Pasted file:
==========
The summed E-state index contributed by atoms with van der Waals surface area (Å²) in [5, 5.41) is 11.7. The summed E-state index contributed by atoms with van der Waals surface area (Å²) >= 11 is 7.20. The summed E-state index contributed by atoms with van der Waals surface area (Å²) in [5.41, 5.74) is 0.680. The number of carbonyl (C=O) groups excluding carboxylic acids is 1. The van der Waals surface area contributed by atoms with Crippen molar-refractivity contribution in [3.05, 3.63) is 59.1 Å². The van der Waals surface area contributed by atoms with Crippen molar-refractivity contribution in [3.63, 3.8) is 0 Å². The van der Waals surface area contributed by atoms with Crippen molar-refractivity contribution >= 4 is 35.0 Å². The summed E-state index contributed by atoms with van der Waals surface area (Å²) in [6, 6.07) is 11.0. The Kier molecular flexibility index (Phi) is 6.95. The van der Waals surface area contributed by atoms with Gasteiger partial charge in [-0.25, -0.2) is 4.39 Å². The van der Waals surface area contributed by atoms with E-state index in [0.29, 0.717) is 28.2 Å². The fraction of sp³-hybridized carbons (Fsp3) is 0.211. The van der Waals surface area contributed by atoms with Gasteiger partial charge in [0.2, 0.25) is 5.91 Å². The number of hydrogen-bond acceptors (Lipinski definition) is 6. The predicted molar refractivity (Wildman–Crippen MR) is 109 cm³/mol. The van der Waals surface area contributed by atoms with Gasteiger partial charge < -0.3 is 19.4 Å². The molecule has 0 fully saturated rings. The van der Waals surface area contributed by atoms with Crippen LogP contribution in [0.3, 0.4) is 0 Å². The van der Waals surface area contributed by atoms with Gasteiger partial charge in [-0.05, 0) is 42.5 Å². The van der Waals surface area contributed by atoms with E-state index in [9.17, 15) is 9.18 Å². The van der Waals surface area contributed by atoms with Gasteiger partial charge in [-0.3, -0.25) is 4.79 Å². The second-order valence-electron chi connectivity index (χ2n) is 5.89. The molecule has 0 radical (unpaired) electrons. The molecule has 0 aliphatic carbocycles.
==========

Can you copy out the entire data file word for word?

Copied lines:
The summed E-state index contributed by atoms with van der Waals surface area (Å²) in [5, 5.41) is 11.7. The summed E-state index contributed by atoms with van der Waals surface area (Å²) >= 11 is 7.20. The summed E-state index contributed by atoms with van der Waals surface area (Å²) in [5.41, 5.74) is 0.680. The number of carbonyl (C=O) groups excluding carboxylic acids is 1. The van der Waals surface area contributed by atoms with Crippen molar-refractivity contribution in [3.05, 3.63) is 59.1 Å². The van der Waals surface area contributed by atoms with Crippen molar-refractivity contribution in [3.63, 3.8) is 0 Å². The van der Waals surface area contributed by atoms with Crippen molar-refractivity contribution >= 4 is 35.0 Å². The summed E-state index contributed by atoms with van der Waals surface area (Å²) in [6, 6.07) is 11.0. The Kier molecular flexibility index (Phi) is 6.95. The van der Waals surface area contributed by atoms with Gasteiger partial charge in [-0.25, -0.2) is 4.39 Å². The van der Waals surface area contributed by atoms with E-state index in [0.29, 0.717) is 28.2 Å². The fraction of sp³-hybridized carbons (Fsp3) is 0.211. The van der Waals surface area contributed by atoms with Gasteiger partial charge in [0.2, 0.25) is 5.91 Å². The number of hydrogen-bond acceptors (Lipinski definition) is 6. The predicted molar refractivity (Wildman–Crippen MR) is 109 cm³/mol. The van der Waals surface area contributed by atoms with Gasteiger partial charge < -0.3 is 19.4 Å². The molecule has 0 fully saturated rings. The van der Waals surface area contributed by atoms with Crippen LogP contribution in [0.3, 0.4) is 0 Å². The van der Waals surface area contributed by atoms with Gasteiger partial charge in [-0.05, 0) is 42.5 Å². The van der Waals surface area contributed by atoms with E-state index in [9.17, 15) is 9.18 Å². The van der Waals surface area contributed by atoms with Gasteiger partial charge in [-0.3, -0.25) is 4.79 Å². The second-order valence-electron chi connectivity index (χ2n) is 5.89. The molecule has 0 radical (unpaired) electrons. The molecule has 0 aliphatic carbocycles.